Jerusalem Neighborhood a Victim of Lazy Journalism

A street in Gilo.

A street in Gilo.

Amidst the coverage of John Kerry’s attempts to prevent a collapse of the peace process, a number of media outlets mentioned the approval of over 700 housing tenders for the southern Jerusalem suburb of Gilo.

The Daily Telegraph refers to the “East Jerusalem settlement of Gilo” while The Independent refers to the “Gilo settlement in East Jerusalem” and the BBC the “Jewish settlement of Gilo in East Jerusalem.”

The descriptions of Gilo are symptomatic of the journalistic laziness surrounding the entire issue of settlements and precisely what these actually refer to. After all, many media outlets do nothing to dispel the largely mistaken image of all Israeli settlements as a collection of isolated homes on windswept hilltops. In the case of Gilo, this is as far from the truth as could be possible.

As Maurice Ostroff, writing in the Jerusalem Post, explains:

The $64,000 question then, is whether Gilo is in fact a settlement and if so, what type of settlement it is. To all who prefer to analyze a situation before arriving at a conclusion it is important to look at the facts in context. …

The reality is that Gilo is very different than the outposts in the West Bank. It is not in east Jerusalem as widely reported. It is a Jerusalem neighborhood with a population of around 40,000. The ground was bought by Jews before WWII and settled in 1971 in south west Jerusalem opposite Mount Gilo within the municipal borders. There is no inference whatsoever that it rests on Arab land.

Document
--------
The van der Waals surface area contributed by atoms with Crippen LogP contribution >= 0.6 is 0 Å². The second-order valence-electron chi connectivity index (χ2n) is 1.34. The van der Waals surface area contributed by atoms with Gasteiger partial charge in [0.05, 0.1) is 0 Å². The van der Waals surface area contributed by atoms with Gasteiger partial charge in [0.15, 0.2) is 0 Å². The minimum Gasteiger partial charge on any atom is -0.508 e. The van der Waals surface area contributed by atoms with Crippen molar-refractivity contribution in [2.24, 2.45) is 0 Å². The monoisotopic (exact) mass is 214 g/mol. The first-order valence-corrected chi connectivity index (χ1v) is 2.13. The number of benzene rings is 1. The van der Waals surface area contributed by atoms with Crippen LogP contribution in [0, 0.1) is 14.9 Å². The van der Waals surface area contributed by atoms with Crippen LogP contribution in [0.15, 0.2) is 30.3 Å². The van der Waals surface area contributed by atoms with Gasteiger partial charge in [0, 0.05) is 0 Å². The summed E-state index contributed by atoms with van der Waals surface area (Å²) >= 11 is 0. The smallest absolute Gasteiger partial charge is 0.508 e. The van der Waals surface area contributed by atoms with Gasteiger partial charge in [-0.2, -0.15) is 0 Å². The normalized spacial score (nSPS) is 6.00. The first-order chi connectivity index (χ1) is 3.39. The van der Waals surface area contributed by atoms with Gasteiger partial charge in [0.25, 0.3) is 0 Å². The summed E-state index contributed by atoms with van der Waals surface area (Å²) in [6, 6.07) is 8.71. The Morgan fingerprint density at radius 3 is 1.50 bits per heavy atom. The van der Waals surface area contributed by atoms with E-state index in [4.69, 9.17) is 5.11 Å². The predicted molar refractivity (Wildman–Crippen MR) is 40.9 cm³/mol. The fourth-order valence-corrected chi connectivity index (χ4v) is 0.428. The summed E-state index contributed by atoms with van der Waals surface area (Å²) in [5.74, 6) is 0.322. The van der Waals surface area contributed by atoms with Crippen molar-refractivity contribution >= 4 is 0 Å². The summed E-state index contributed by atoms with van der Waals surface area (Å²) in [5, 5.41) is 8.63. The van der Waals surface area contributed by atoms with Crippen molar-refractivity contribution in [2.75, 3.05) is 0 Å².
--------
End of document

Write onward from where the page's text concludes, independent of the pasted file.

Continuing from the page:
At least the Washington Post gives an example of more nuanced language, referring to:

708 housing units in the Jerusalem area community of Gilo, which sits on land captured by Israel in the 1967 war and later annexed by the Jerusalem municipality.

To the Palestinians, Gilo is a Jewish settlement built on occupied land in East Jerusalem and, therefore, illegal by international law. Israel disputes this.

Those media outlets that cannot even be bothered to place Gilo in a correct geographical context let alone a political one are doing their readers a disservice that points to lazy journalism and a lack of objective and accurate reporting.

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April 2, 2014 14:00 By Category : Backspin

Unintended Consequences of Israel Boycotts

unintended-consequences-773x403When the American Studies Association (ASA) launched its infamous academic boycott of Israel in December, it could not have foreseen the scale of opposition it would come up against. And the unintended consequences of its decision are still being played out.

Hundreds of university presidents have already declared academic boycott to be an abrogation of academic freedom, effectively discrediting the idea. More significantly, a steady flow of legislation threatens to deny state funding to institutions practicing academic boycotts.

Some form of legislation triggered by the ASA boycott has appeared in New York, Florida, and Kansas, and was recently defeated in Illinois.

Just this week, the ASA published an urgent call to supporters to fight a measure currently in discussion in Maryland, where legislators placed anti-boycott measures into the state’s proposed budget:

The anti-boycott language was inserted into the House version of the budget bill as an amendment (which no one voted on since it was accepted as “friendly”), along with other amendments not in the version of the budget passed by the Senate. The two versions of the budget bills, including the various amendments, now must go to a conference committee. That committee is charged with deciding on the final language of the budget bill, which will then be voted on by both the Senate and the House with no further changes allowed.